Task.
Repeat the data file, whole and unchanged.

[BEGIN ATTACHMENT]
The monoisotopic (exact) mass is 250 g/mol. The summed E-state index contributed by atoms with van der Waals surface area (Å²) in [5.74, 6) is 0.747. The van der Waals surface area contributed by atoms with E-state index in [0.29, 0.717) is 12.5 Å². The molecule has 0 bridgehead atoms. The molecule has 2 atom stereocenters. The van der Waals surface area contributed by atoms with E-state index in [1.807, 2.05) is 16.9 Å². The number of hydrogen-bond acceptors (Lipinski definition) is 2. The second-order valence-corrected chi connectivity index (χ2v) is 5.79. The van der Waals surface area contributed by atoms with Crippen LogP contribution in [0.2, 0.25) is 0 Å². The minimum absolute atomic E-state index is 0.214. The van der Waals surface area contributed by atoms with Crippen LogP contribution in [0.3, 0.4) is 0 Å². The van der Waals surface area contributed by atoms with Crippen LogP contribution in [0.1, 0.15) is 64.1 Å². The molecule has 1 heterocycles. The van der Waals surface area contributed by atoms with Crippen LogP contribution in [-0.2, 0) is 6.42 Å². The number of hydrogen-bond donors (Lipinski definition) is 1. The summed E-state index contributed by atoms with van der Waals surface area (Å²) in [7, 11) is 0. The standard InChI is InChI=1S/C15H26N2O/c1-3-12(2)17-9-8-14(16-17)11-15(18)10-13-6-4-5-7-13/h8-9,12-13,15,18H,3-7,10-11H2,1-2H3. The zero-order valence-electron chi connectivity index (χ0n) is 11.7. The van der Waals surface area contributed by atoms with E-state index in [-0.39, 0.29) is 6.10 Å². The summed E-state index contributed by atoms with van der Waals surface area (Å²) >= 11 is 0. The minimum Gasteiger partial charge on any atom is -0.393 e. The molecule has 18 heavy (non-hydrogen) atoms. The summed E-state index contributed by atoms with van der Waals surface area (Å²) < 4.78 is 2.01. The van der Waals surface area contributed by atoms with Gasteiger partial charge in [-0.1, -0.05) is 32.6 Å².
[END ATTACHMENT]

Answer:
The monoisotopic (exact) mass is 250 g/mol. The summed E-state index contributed by atoms with van der Waals surface area (Å²) in [5.74, 6) is 0.747. The van der Waals surface area contributed by atoms with E-state index in [0.29, 0.717) is 12.5 Å². The molecule has 0 bridgehead atoms. The molecule has 2 atom stereocenters. The van der Waals surface area contributed by atoms with E-state index in [1.807, 2.05) is 16.9 Å². The number of hydrogen-bond acceptors (Lipinski definition) is 2. The second-order valence-corrected chi connectivity index (χ2v) is 5.79. The van der Waals surface area contributed by atoms with Crippen LogP contribution in [0.2, 0.25) is 0 Å². The minimum absolute atomic E-state index is 0.214. The van der Waals surface area contributed by atoms with Crippen LogP contribution in [0.3, 0.4) is 0 Å². The van der Waals surface area contributed by atoms with Crippen LogP contribution in [0.1, 0.15) is 64.1 Å². The molecule has 1 heterocycles. The van der Waals surface area contributed by atoms with Crippen LogP contribution in [-0.2, 0) is 6.42 Å². The number of hydrogen-bond donors (Lipinski definition) is 1. The summed E-state index contributed by atoms with van der Waals surface area (Å²) in [7, 11) is 0. The standard InChI is InChI=1S/C15H26N2O/c1-3-12(2)17-9-8-14(16-17)11-15(18)10-13-6-4-5-7-13/h8-9,12-13,15,18H,3-7,10-11H2,1-2H3. The zero-order valence-electron chi connectivity index (χ0n) is 11.7. The van der Waals surface area contributed by atoms with E-state index in [-0.39, 0.29) is 6.10 Å². The summed E-state index contributed by atoms with van der Waals surface area (Å²) >= 11 is 0. The minimum Gasteiger partial charge on any atom is -0.393 e. The molecule has 18 heavy (non-hydrogen) atoms. The summed E-state index contributed by atoms with van der Waals surface area (Å²) < 4.78 is 2.01. The van der Waals surface area contributed by atoms with Gasteiger partial charge in [-0.1, -0.05) is 32.6 Å².